- You need people to challenge you. I’m not sure what Bill thought I was going to say to him on Tuesday when we had a few quite minutes alone among the chaos that swirls around in every hospital. I pretty sure he didn’t expect me to get up in his grill. After we had shared several very emotional exchanges about how much we loved each other, I switched gears. I gave him a little tough love. In a situation like Bill is going through, it is easy to start feeling sorry for yourself. After all, most visitors to cancer patients are unable to express anything other than pity. I reminded Bill that the last thing he wanted after someone left was for them to feel bad for him. Bill needed to understand that the fastest way to his own emotional recovery was to be the voice of hope and enthusiasm. What he really wants is for his visitors to leave feeling better and more hopeful when they leave than when they arrived. Lesson: When people walk away from interacting with you, are they energized or drained?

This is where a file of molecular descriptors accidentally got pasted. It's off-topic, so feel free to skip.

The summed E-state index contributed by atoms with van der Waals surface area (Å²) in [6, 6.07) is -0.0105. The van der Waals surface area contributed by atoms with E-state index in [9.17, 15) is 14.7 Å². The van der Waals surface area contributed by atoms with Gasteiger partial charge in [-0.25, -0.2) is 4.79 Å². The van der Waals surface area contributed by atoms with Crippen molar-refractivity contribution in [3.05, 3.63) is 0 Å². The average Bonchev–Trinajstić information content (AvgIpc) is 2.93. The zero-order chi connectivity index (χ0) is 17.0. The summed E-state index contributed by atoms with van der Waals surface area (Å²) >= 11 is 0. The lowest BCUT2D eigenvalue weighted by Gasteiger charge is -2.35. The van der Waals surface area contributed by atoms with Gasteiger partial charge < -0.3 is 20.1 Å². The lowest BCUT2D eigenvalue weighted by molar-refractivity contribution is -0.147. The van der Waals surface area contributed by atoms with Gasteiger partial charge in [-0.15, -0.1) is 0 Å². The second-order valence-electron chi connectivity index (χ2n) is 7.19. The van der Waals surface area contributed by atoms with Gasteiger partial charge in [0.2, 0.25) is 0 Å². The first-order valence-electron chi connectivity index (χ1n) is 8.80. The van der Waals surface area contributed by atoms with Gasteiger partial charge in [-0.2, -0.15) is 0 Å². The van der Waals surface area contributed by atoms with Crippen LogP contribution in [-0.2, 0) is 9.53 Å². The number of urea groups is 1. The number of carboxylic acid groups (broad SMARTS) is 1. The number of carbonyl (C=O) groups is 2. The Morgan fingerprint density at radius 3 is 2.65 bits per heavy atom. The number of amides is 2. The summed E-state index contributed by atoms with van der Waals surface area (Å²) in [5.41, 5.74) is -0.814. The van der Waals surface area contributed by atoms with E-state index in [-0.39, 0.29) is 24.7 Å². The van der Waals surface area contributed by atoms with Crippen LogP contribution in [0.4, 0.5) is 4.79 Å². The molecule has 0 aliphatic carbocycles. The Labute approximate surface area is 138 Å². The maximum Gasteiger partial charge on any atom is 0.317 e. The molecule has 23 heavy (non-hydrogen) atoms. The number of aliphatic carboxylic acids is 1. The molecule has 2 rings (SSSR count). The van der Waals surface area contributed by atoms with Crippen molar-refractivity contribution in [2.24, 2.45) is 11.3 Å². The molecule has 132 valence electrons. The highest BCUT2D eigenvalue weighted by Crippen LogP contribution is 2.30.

- You need to be reminded. As I sat in Bill’s room giving him tough love, we went through all the people who love him and count on him. I started with the obvious; his wife, children, siblings, mother, etc. But we progressed to all the people he had impacted during his life: His team at work, the community he lives in, his overwhelmingly numerous friends, etc. We also went though all times he had triumphed in face of ridiculous odds. (I first meet Bill when he was a 24 year-old, multiple location, Domino’s Pizza franchisee.) The more we talked about what he had already done, the more his spirit raised up. Sometimes all it takes to face the future is looking back at what you have already accomplished. Lesson: When you are staring at the thing that is scaring you most, do you remember what you have already accomplished?